Increasing Effectiveness Through Integrated GRC Strategy
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Banks require complete situational and holistic awareness of governance, risk management, and compliance (GRC) across operations, processes, transactions, relationships, systems, and data. A successful GRC strategy in a bank acts like a hub of dynamic interactions of integration, information, analytics, reporting, and monitoring. Sterling Bank was challenged with a breadth of data sources and manual processes. Risk, compliance, audit, policy, and other areas of GRC were managed as separate programs, and as a result, priorities were not aligned. Reorganizations, mergers, and acquisitions led to redundancy as well as gaps. Sterling Bank had a vision of an integrated GRC architecture and framework to enable everyone to work collaboratively and efficiently, while reducing costs and eliminating redundant activities. Sterling Bank implemented MetricStream’s Enterprise GRC solution suite to provide a federated GRC architecture. The bank now has risk ownership and transparency while aggregating GRC data in real time. This enables them to leverage this information to drive risk-based decisions and guide business strategy.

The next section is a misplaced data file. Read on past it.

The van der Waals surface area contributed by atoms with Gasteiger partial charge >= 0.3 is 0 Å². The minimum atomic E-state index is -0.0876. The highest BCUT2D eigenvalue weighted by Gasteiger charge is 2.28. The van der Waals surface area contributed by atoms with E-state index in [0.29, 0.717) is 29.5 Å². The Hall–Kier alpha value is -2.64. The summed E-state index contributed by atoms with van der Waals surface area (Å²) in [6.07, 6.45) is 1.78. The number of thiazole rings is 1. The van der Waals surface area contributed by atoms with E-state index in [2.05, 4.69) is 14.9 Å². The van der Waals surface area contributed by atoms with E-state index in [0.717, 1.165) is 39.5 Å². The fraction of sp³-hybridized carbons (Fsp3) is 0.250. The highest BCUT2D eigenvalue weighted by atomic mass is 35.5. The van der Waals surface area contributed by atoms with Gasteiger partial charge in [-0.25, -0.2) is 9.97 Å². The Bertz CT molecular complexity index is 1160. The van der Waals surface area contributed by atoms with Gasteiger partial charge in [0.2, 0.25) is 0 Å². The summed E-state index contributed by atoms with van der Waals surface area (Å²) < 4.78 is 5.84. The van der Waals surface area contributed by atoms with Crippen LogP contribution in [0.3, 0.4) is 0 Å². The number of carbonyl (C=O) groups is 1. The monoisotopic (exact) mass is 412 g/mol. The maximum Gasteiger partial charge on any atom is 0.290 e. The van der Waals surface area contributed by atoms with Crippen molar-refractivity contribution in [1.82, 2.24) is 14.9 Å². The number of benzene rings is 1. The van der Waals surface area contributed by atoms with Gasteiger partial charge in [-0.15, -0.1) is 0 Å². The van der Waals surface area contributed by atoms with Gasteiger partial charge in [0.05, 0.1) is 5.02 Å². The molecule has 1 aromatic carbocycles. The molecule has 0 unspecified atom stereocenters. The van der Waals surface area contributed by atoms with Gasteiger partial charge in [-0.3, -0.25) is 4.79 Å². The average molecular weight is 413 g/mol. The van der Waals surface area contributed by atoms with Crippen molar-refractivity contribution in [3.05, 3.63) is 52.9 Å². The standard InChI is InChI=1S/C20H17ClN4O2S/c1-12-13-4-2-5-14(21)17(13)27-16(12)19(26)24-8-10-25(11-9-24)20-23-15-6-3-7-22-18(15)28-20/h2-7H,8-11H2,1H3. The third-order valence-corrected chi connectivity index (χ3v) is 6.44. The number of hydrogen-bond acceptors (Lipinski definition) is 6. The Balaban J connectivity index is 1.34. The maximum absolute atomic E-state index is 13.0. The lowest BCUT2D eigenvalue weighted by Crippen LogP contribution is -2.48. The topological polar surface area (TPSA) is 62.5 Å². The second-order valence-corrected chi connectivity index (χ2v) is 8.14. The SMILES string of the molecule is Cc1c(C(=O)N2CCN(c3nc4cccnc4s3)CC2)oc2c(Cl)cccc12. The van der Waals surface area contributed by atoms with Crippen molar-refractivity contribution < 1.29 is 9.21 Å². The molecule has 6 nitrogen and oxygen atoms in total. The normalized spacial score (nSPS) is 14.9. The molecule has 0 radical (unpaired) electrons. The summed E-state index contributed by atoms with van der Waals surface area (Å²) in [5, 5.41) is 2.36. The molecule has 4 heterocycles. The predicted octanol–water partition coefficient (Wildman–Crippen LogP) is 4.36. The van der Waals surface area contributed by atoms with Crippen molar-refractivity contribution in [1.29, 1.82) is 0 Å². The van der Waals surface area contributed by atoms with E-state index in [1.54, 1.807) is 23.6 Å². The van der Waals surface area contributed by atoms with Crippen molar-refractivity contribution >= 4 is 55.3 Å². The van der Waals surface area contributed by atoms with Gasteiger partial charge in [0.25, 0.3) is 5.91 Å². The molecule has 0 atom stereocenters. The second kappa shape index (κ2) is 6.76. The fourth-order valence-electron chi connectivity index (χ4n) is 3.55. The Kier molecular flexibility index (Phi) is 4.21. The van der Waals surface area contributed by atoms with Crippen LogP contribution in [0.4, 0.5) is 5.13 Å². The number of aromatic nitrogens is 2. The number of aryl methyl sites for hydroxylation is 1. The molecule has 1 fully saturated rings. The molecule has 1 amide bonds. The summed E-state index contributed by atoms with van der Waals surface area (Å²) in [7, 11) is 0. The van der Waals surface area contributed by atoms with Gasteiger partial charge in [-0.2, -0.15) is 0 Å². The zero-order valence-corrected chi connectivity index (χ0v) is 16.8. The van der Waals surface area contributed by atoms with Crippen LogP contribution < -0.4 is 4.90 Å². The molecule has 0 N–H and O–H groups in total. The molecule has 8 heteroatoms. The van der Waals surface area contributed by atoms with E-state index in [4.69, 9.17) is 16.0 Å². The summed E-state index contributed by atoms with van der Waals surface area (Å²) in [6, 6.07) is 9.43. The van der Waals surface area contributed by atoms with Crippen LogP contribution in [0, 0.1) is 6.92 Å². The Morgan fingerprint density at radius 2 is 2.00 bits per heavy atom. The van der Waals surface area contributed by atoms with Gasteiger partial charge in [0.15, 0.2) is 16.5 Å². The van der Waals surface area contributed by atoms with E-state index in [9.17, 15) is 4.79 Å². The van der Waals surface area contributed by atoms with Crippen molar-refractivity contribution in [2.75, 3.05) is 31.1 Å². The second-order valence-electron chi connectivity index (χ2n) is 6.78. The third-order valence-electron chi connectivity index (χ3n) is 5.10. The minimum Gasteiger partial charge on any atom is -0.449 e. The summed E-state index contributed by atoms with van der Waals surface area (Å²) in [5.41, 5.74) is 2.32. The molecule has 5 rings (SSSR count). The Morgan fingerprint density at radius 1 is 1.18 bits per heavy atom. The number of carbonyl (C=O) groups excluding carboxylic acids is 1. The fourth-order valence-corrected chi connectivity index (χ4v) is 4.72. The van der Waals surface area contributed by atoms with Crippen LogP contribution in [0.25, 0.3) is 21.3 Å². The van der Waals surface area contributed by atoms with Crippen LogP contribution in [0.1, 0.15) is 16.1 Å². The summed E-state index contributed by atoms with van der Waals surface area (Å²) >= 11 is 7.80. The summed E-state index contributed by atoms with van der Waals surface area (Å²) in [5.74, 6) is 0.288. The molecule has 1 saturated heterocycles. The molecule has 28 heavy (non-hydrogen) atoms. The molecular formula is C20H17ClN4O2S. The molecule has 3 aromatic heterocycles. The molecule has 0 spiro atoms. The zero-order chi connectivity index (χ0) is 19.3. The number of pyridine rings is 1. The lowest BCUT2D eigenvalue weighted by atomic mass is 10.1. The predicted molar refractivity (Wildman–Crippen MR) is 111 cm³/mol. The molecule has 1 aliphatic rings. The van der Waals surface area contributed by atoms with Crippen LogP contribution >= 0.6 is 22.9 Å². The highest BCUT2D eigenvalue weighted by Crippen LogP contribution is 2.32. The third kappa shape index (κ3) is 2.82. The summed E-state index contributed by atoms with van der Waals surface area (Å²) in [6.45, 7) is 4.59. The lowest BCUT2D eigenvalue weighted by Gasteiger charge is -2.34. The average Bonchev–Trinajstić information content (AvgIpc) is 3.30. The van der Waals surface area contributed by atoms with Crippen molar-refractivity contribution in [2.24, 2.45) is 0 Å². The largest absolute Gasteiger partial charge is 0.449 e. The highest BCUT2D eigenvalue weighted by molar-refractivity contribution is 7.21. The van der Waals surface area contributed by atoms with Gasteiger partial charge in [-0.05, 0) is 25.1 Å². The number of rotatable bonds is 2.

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- Banks Struggle with Dynamic Operations, Risk & Regulation
- How Sterling Bank Built a Federated Approach to GRC
- The Challenge Facing Sterling Bank
- The Solution to The Problem
- Improved GRC Efficiency, Effectiveness, and Agility
- Looking into the Future
- GRC 20/20’s Final Perspectivee
- About GRC 20/20 Research, LLC
- Research Methodology
[/tab] [tab title=”Author”]
Michael Rasmussen – The GRC Pundit @ GRC 20/20 Research, Michael Rasmussen is an internationally recognized pundit on governance, risk management, and compliance (GRC) – with specific expertise on the topics of GRC strategy, process, information, and technology architectures and solutions. With 23+ years of experience, Michael helps organizations improve GRC processes, design and implement GRC architectures, and select solutions that are effective, efficient, and agile. He is a sought-after keynote speaker, author, and advisor and is noted as the “Father of GRC” — being the first to define and model the GRC market in February 2002 while at Forrester Research, Inc.
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